Every cause/charity gets its 15mins. It’s always something different being highlighted in the media. Some more often than others, and that is the nature of the beast. Constructive criticism is healthy and helps improve fundraising campaigns but I think that it is a little bit easy to focus on the negatives rather than the positives. This challenge is fantastic for ALS and it’s not really doing any damage to other causes. Maybe some people will choose ALS this year for their donation budget who would have supported something different last year. That already happens. Unfortunately, all causes are constantly competing for funds.

Volunteer Stories: Sarah Naughton

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Sarah Naughton shares her experiences volunteering in Rwanda with VSO.

You can read the full interview here, as well as some more volunteer stories.

Volunteer Stories: Jaclynn Joseph

I’ve decided to add a “volunteer stories”section to my blog. I want to give you guys first hand information from actual volunteers so that you have a better idea about the programmes featured and of course, helpful advice and tips.

volunteering at the Soi Dog Foundation in Thailand

volunteering at the Soi Dog Foundation in Thailand

The first volunteer to be featured is fellow Taipai expat, and friend of mine, Jaclynn Joseph who volunteered with The Soi Dog Foundation in Phuket Thailand last Chinese New Year.  Jaclynn is an animal lover, and very involved in animal charites as a volunteer and fundraiser. You can read the full interview here.

Indigogo Crowfunding page is LIVE!!!

I am very excited to announce that our crowdfunding page went live this morning!!

Please support these wonderful girls!

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We have set a target of US$20000 (half of the yearly budget). The campaign ends January 30th.

Please contribute, any amount great or small will make a difference and bring us closer to achieving our goal. Please share our page with everyone you know and spread the good word.

http://igg.me/p/601997

Thank you from everyone at The Shelter Collection and from me 😀

 

Time to Say Goodbye

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My last day in Saigon was bittersweet. I am excited to see my friends and get back to my life in Taipei but saying goodbye is never easy. It has been a rollercoaster ride! Sometimes it been very challenging but overall, an amazing trip. I have learned so much about development and fundraising and feel more determined than ever to pursue a job the charity sector. For the past few weeks I have been so excited to get home to Taipei but as it drew closer and the reality of what I’m leaving behind set in, I began to feel sad. I have met some really wonderful people here and will really miss them, and of course, all the projects I’ve had the privilege of working on.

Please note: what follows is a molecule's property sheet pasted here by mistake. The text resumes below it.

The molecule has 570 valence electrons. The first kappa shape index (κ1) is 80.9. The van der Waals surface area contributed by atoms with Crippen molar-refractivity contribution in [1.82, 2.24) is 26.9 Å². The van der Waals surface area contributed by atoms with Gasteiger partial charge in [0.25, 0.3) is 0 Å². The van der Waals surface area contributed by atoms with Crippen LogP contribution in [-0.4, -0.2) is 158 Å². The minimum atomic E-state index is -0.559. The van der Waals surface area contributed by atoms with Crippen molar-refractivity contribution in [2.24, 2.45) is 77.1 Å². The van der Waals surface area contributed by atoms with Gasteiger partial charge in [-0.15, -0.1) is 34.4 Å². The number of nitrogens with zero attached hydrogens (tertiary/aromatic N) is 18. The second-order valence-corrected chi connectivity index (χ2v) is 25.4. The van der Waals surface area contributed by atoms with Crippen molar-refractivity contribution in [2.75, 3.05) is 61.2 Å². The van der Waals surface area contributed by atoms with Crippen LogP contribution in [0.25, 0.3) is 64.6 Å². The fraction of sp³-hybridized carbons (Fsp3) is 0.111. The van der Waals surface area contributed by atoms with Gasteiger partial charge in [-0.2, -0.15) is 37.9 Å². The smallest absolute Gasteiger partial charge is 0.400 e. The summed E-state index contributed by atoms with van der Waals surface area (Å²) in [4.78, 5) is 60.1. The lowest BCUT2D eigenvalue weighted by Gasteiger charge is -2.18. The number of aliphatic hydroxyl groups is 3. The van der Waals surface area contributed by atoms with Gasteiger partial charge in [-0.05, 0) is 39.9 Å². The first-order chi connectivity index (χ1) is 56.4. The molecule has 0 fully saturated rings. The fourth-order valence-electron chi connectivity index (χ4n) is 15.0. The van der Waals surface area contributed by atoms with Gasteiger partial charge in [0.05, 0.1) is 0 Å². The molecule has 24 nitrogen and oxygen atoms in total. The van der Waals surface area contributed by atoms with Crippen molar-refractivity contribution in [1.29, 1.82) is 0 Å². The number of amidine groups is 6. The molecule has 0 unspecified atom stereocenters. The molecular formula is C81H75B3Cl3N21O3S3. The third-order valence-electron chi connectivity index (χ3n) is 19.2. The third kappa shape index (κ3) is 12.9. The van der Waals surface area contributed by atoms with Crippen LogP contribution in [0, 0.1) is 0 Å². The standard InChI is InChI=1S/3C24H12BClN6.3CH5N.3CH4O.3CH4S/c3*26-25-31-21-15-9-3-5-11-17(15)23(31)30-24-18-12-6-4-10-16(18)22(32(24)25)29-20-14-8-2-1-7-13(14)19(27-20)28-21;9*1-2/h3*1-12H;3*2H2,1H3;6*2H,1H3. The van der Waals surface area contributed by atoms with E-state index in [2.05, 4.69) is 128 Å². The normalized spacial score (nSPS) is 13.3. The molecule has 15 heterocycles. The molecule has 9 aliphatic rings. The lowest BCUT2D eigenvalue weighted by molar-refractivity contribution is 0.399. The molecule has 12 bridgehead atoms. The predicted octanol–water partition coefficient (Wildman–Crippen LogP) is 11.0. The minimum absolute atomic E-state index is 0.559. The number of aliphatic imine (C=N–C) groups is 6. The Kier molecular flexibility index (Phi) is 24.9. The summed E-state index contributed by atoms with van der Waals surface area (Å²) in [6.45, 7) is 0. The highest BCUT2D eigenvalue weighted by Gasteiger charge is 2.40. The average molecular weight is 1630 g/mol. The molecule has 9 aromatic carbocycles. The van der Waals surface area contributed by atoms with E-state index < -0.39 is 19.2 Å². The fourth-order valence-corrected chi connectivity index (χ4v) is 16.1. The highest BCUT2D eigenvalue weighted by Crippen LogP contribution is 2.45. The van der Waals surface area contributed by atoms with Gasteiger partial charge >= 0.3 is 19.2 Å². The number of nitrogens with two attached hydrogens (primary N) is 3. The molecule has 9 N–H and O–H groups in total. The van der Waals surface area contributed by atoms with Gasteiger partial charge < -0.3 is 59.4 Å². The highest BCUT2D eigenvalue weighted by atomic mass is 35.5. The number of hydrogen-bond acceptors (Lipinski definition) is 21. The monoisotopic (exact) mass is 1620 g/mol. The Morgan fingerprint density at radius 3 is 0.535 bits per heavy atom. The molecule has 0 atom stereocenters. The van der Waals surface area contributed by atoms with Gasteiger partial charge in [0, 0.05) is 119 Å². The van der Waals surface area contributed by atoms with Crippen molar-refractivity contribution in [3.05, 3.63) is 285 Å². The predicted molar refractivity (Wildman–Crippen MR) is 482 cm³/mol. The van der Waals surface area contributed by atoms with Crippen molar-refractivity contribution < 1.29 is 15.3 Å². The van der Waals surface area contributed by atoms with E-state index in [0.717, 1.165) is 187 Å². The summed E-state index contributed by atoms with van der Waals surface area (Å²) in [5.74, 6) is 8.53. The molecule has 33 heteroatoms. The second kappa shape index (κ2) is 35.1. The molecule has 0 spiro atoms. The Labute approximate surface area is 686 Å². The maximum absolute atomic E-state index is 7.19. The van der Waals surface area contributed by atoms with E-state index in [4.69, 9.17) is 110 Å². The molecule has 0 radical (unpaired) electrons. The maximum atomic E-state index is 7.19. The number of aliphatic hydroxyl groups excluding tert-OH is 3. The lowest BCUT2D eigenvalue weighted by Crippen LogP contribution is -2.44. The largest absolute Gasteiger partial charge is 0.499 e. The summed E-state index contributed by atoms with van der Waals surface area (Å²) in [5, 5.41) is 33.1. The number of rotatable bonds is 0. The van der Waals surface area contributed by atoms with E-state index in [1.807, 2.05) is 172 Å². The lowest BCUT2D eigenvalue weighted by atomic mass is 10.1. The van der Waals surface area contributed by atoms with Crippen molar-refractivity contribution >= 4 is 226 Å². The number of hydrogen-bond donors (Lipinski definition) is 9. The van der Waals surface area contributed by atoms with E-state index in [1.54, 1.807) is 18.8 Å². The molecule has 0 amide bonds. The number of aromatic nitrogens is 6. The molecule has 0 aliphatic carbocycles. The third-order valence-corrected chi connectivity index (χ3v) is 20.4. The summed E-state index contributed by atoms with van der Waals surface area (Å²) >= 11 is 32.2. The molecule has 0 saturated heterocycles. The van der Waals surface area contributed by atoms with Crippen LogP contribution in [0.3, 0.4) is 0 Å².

This morning I bid farewell to my gorgeous class at Phú Nhuận  and introduced them to their new teacher, Michael, a teacher from Galway. They wrote me some beautiful letters, and the teacher made me a gorgeous bracelet. I also got a new keyring, a chicken. So, now I have a flower, a bag, a shoe and a chicken! (the chicken is my fave for sure!). I did get a little choked up but I held it together well and all in all it was a nice farewell with lots of smiles and hugs!

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  my assorted hand-made keyrings!

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my new arm candy

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saying goodbye!

After English class, I rode my bike to Little Rose to say good bye and to give them my bike as a gift. Ms. Thien said that she would give it to a girl who has just started vocational training and will need a bike to get to and from there. So, I’m really happy that they will get such good use out of it!

Ms Thien gathered all the girls into the office to say goodbye and thank you to me. I was totally overwhelmed and didn’t expect such a fuss! They sang a song and all said thank you.  I will really miss everyone at Little Rose and feel so honoured to have been part of their team for three months.

Our crowdfunding campaign is almost ready to be launched, to raise money to keep the shelter going of the coming financial year. I will be updating A LOT to make sure these girls get their funding and the centre can continue the amazing work they do!

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bye bye bicycle!

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with the girls from Little Rose

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purple fish! A gift from the girls at Little Rose

I often meet people who tell me they would love to go away somewhere and volunteer for a month/three months/ a year but work and life in general gets in the way. This is the third time I have gone on a extended trip to volunteer and I cannot emphasise how much good you can do if you do a little research. It doesn’t have to cost you an arm and a leg and the results can be incredible. Bite the bullet, book a flight and make a difference to someones life.

The latest goings-on at The Little Rose Shelter

Busy, busy week at the Little Rose Shelter;

Fundraising meetings, an open day to prepare for, new volunteers, website updates, and a really nice dinner all together. Staff, kids and volunteers.